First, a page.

Job cuts to keep service 'viable'

22:06, Oct 23 2013

Proposed changes to laboratory services across the district would see six jobs cut in Blenheim and three new jobs set up in Nelson.

Medlab South's Blenheim clinic, on Maxwell Rd, would no longer open in the afternoon as part of its contract review with the Nelson Marlborough District Health Board.

Medlab South is owned by Southern Communities Laboratories and its chief executive Peter Gootjes said most patients preferred having their tests done in the morning.

If patients did require afternoon tests, they could be done at Wairau Hospital in Blenheim, Dr Gootjes said.

The changes were being proposed to ensure the financial viability of the company, he said.

"Southern Community Laboratories, like all businesses, is responding to cost pressures and has to provide services within the dollars it has to operate.


"In an effort to ensure a consistent service, we've taken the responsible step of reviewing how services are delivered and we are proposing a solution that ensures patients and clinical outcomes will not be affected."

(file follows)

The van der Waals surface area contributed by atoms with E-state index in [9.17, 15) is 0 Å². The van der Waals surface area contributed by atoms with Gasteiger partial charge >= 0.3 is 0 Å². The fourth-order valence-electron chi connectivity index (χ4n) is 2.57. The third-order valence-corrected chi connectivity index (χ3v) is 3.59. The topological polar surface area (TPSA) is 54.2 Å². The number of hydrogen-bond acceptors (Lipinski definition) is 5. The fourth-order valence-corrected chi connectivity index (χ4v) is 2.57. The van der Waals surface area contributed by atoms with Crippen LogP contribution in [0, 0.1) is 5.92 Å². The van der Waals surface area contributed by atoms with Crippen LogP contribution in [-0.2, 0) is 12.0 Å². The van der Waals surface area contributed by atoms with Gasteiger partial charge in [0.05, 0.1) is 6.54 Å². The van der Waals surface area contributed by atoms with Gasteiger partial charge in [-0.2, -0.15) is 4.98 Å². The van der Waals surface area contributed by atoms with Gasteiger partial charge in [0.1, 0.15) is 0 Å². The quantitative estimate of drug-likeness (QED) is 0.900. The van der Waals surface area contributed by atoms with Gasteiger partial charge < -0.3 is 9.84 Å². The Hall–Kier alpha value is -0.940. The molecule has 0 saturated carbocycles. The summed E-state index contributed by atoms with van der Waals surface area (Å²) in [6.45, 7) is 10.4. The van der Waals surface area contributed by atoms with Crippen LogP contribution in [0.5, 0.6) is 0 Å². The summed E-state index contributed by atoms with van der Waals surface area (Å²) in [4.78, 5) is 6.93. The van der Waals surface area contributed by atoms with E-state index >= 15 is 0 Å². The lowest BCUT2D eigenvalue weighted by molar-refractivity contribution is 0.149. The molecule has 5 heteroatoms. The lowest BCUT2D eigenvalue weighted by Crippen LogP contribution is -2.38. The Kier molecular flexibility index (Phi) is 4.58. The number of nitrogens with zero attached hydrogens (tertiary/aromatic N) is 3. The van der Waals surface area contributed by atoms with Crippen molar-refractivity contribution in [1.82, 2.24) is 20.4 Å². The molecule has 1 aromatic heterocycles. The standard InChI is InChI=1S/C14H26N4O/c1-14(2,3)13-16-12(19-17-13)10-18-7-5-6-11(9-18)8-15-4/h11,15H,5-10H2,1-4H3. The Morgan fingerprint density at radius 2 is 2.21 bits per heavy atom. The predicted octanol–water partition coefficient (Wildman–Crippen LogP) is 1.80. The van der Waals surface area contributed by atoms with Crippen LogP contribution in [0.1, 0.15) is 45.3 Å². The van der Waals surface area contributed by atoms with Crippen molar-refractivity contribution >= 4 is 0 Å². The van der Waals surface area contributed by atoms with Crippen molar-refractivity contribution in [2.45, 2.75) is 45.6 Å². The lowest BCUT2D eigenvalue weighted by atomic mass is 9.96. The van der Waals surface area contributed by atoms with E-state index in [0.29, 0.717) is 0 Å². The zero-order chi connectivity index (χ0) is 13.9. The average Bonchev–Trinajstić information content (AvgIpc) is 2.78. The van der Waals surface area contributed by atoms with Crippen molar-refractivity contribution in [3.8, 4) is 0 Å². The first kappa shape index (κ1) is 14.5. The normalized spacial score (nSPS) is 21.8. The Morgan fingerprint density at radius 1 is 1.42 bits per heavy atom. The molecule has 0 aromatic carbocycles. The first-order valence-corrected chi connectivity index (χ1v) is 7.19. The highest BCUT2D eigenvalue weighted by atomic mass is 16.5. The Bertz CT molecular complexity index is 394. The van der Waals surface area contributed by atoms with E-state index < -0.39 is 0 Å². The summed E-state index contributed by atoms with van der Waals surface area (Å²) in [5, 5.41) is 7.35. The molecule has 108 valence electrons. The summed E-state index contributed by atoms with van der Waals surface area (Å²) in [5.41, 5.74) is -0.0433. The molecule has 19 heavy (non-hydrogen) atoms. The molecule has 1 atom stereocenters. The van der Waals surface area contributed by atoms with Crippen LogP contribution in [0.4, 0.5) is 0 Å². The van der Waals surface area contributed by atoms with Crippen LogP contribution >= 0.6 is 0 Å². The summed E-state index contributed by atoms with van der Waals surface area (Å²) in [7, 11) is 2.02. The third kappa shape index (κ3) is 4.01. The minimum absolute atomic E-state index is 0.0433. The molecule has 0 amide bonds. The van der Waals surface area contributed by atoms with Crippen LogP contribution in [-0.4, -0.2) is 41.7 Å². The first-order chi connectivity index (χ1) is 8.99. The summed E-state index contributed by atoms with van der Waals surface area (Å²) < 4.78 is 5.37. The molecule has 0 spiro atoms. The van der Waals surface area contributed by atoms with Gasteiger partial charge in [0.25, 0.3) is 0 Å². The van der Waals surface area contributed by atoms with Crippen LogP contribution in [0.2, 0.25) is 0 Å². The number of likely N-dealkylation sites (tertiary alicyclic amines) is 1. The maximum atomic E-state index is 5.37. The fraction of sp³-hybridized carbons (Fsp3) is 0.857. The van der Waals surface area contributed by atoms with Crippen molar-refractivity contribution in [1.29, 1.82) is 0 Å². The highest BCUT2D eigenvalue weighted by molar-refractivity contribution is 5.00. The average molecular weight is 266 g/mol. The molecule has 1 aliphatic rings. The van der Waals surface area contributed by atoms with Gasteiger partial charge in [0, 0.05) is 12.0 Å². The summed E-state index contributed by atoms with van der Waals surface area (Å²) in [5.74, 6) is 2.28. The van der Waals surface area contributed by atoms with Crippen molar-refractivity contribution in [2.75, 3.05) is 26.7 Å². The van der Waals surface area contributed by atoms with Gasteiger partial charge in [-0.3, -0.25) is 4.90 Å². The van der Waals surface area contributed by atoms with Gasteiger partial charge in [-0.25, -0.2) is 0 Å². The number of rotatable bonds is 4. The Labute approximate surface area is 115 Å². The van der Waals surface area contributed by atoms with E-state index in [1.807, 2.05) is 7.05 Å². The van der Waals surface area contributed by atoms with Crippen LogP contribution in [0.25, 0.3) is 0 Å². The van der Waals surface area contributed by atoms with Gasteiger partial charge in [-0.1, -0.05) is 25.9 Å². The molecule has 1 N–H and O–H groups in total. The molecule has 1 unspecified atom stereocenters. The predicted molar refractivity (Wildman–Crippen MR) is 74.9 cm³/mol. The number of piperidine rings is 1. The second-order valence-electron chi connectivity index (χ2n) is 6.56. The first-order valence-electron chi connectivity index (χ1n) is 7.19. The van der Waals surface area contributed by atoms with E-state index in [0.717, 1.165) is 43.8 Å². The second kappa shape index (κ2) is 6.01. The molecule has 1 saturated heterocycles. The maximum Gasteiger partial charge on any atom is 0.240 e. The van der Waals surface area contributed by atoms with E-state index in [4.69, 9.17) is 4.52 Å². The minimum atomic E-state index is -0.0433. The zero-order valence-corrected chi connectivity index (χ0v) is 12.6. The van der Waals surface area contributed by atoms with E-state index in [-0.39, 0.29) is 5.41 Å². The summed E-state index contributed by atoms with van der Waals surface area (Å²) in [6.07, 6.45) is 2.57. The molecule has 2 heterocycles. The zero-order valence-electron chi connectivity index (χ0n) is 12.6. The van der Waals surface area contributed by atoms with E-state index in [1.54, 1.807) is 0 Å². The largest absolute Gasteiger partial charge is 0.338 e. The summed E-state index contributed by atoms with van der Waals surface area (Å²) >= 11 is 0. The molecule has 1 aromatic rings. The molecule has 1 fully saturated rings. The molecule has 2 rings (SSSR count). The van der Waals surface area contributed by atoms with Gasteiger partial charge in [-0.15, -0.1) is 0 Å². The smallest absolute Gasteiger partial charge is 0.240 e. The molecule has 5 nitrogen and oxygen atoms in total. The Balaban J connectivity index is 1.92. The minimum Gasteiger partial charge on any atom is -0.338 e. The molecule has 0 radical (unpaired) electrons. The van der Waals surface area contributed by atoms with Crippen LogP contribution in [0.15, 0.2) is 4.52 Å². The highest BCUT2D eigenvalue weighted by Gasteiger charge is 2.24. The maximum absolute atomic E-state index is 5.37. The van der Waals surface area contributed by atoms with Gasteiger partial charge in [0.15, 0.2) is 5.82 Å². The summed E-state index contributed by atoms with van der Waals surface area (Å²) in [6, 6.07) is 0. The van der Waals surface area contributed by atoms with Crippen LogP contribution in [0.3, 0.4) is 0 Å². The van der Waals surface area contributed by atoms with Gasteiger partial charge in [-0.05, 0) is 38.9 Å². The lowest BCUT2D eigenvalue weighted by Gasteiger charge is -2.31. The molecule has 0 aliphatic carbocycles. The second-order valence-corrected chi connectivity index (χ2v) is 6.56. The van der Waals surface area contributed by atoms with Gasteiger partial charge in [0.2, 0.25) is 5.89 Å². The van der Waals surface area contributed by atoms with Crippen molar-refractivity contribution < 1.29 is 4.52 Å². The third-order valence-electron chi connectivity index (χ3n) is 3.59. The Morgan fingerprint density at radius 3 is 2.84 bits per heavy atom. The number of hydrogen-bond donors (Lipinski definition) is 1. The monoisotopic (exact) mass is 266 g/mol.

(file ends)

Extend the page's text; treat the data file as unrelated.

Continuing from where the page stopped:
The changes would see routine, non-urgent samples transferred from Blenheim and Picton to Nelson Hospital's laboratory, Dr Gootjes said.

Wairau Hospital emergency department, hospital in-patient and time-sensitive testing would still be completed at the Wairau Hospital laboratory, he said.

Patients and doctors would notice little difference.

"We would continue to support all clinical services at the Wairau Hospital in the same way we do now.

"We would also continue to support any urgent services required for community patients at the Wairau Laboratory," he said.

The company would still have the ability to carry out blood tests in Blenheim in the event of transport disruption between Blenheim and Nelson, and this would be done in priority order, Dr Gootjes said.

Nelson Marlborough District Health Board chief executive Chris Fleming said the board had been assured no patient care would be delayed as a consequence of the proposed changes.

No patients would have to travel to Nelson as it was only the processing of blood and specimens collected in Wairau that would be transported across, Mr Fleming said.

"We are satisfied that Southern Communities Laboratories can deliver contracted laboratory services within agreed time frames if their proposal to centralise routine testing in Nelson goes ahead."

The service would be monitored to ensure appropriate time frames were maintained for all laboratory test results, he said.

Southern Communities Laboratories is consulting with staff and unions on the proposal until November 5.

A final decision is expected to be announced on November 15.

The Marlborough Express